Amanda Filipacchi’s fourth novel is a matchless satire that manages to make a point or two along with the fun. It follows a memorable cast of characters, led by Barb, a costume designer and world-class beauty with the kindest of hearts. Convinced of the sheer uselessness and even destructiveness of beauty after a spurned lover kills himself over her, Barb hides her looks under a fat suit.
A victim of a violent post-apartheid attack narrates from beyond the grave Miranda Sherry's unnerving debut novel Black Dog Summer, named for the "black dog" as an ill omen in local folklore.
For readers who befriended the magical and sometimes maddening Waverly women in novelist Sarah Addison Allen’s debut novel, Garden Spells, the arrival of First Frost is certain to take the chill out of the bleakest winter day.
Andrea Chapin presents a story of William Shakespeare, a woman every bit his equal, and the relationship that inspires some of his best work, but if you think you know this tale already, The Tutor will prove you wrong in wonderful ways.
Love by the Book is a hilarious romp of a read that finds expat Lauren desperate enough to turn to the self-help shelf once her ne'er do well UK boyfriend dumps her. We asked Pimentel a few questions about fact vs. fiction, the bright side of a bad date and more.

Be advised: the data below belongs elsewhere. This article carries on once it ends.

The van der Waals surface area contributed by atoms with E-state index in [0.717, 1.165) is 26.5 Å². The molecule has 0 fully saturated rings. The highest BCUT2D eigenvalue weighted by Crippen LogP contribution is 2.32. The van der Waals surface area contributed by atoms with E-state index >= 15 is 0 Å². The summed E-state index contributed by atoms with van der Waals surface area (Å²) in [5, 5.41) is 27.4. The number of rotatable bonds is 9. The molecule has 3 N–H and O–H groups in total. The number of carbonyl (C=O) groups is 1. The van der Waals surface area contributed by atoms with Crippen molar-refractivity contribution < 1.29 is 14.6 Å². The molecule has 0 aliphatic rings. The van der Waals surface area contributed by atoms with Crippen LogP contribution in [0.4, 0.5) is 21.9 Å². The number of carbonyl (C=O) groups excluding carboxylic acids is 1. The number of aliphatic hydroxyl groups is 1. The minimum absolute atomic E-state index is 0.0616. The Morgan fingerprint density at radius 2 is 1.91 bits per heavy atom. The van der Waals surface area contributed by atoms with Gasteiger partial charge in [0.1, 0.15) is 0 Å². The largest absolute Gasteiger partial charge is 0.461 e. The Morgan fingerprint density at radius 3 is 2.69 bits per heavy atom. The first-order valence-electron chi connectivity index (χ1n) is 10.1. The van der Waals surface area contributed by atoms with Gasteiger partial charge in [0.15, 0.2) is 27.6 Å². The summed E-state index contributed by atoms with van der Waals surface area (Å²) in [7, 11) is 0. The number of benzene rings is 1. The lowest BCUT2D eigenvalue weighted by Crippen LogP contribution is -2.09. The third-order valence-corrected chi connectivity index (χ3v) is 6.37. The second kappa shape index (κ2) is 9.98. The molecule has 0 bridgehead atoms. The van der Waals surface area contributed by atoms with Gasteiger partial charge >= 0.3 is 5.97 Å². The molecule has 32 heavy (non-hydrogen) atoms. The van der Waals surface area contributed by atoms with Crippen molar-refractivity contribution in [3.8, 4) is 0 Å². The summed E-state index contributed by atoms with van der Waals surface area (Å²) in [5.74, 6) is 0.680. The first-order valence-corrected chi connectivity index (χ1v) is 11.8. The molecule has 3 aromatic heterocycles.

New Orleans-based writer Tom Cooper’s The Marauders is a debut novel that does nothing in half measures. It isn’t afraid to take risks, dabble in darkness and skirt the edge of ruin, and this is what makes it such an exciting read.
Kelly Link tends to inspire a range of comparisons to other authors—usually, some blend of Angela Carter and Haruki Murakami—but, in fact, nobody writes stories like hers. Link’s fantastical worlds feel utterly real, partly because they’re intensely matter-of-fact. Her characters are sassy, moody and cool, and they never, ever make any big deal out of the fact that there are monsters, aliens, vampires or ghosts hanging around, or that they might stumble into a pocket universe or some alternate dimension. Mostly they’re concerned with cute guys and flirting and drinks, plus occasionally needing to save the world.
Louisiana’s capital city, Baton Rouge, has its fair share of glamorous and not-so-glamorous stories. M.O. Walsh, author of My Sunshine Away, grew up there, so he captures these contradictions effortlessly in his stunning debut.
Pre-Civil Rights Mississippi was a place where issues of race and class weighted down air already heavy with humidity. Jonathan Odell takes this complicated setting and throws two young mothers from widely different worlds together.
For those who argue that global capitalism is in the midst of a second Gilded Age, Canadian novelist Stephen Marche’s second novel (after Raymond and Hannah) offers an intriguing genre-crossing allegory for the rapacity and relentlessness of that economic philosophy.